There has always existed, on this island, a
deep well of spiritual potential, and now the greatly changed
Ireland of the 21st century is rediscovering it. When the
search for meaning in the midst of meaninglessness led to the
Gurdjieff teaching being brought to Ireland in recent years,
in response to a newly arisen need, it was as if ancient dried
seeds, watered for the first time, began to come to life.
Nurtured by teachers who worked with Gurdjieff's closest
disciples, the seeds have germinated, and are thriving. There
is an international flavour too, the Irish core working
alongside members drawn from Europe, the Middle East, South
America and South Africa.
How this Gurdjieff 'Work' translates into practice, has been
well documented by those who lived and worked at the Chateau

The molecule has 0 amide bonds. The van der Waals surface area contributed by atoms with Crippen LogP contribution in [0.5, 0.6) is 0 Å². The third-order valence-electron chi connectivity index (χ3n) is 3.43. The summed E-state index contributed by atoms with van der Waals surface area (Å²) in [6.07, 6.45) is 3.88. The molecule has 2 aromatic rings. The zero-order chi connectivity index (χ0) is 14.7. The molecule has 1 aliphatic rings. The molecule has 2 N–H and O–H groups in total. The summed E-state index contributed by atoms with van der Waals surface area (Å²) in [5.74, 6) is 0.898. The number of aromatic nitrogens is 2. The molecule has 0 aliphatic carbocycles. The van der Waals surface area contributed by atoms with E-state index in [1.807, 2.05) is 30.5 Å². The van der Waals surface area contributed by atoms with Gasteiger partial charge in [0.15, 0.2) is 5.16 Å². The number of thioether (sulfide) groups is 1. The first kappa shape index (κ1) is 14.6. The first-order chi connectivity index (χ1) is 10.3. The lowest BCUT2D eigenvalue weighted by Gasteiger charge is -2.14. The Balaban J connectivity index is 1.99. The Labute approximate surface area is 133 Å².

du Prieuré outside Paris in the 1920s. It is no different
today at Bray, outside London, or at La Thebaudiere in
Normandy, a venue to which many of the Irish members have
travelled in recent years.
In Ireland, the demographic distribution of group members is
such that venues for the monthly residential 'Work' weekends
must alternate, in order to accommodate, in turn, those
These ordinary men and women come to the 'weekends', because
each is pursuing an individual search. Each acknowledges that
it is only in these group situations that this is possible.
The Movements, an integral part of the teaching, are taught.
The type of practical work has not changed with time, and the
kitchen and kitchen gardens of the Prieuré have their
counterparts here. The purpose is the same, in keeping with an
injunction as ancient as Hermes Trismegistus or Socrates: